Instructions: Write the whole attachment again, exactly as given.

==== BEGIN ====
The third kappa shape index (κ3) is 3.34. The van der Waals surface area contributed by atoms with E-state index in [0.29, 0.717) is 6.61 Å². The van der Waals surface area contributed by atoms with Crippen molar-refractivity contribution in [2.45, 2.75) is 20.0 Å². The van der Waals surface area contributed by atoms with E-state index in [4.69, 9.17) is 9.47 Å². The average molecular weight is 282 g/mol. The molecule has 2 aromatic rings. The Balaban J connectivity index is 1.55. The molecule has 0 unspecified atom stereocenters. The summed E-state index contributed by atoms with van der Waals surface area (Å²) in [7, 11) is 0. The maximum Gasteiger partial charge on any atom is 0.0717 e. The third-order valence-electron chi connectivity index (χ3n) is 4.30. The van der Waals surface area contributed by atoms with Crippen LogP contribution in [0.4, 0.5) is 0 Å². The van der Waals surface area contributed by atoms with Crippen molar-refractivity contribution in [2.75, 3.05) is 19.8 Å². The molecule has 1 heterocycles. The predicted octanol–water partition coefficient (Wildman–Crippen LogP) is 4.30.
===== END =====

The third kappa shape index (κ3) is 3.34. The van der Waals surface area contributed by atoms with E-state index in [0.29, 0.717) is 6.61 Å². The van der Waals surface area contributed by atoms with Crippen molar-refractivity contribution in [2.45, 2.75) is 20.0 Å². The van der Waals surface area contributed by atoms with E-state index in [4.69, 9.17) is 9.47 Å². The average molecular weight is 282 g/mol. The molecule has 2 aromatic rings. The Balaban J connectivity index is 1.55. The molecule has 0 unspecified atom stereocenters. The summed E-state index contributed by atoms with van der Waals surface area (Å²) in [7, 11) is 0. The maximum Gasteiger partial charge on any atom is 0.0717 e. The third-order valence-electron chi connectivity index (χ3n) is 4.30. The van der Waals surface area contributed by atoms with Crippen LogP contribution in [0.4, 0.5) is 0 Å². The van der Waals surface area contributed by atoms with Crippen molar-refractivity contribution in [2.75, 3.05) is 19.8 Å². The molecule has 1 heterocycles. The predicted octanol–water partition coefficient (Wildman–Crippen LogP) is 4.30.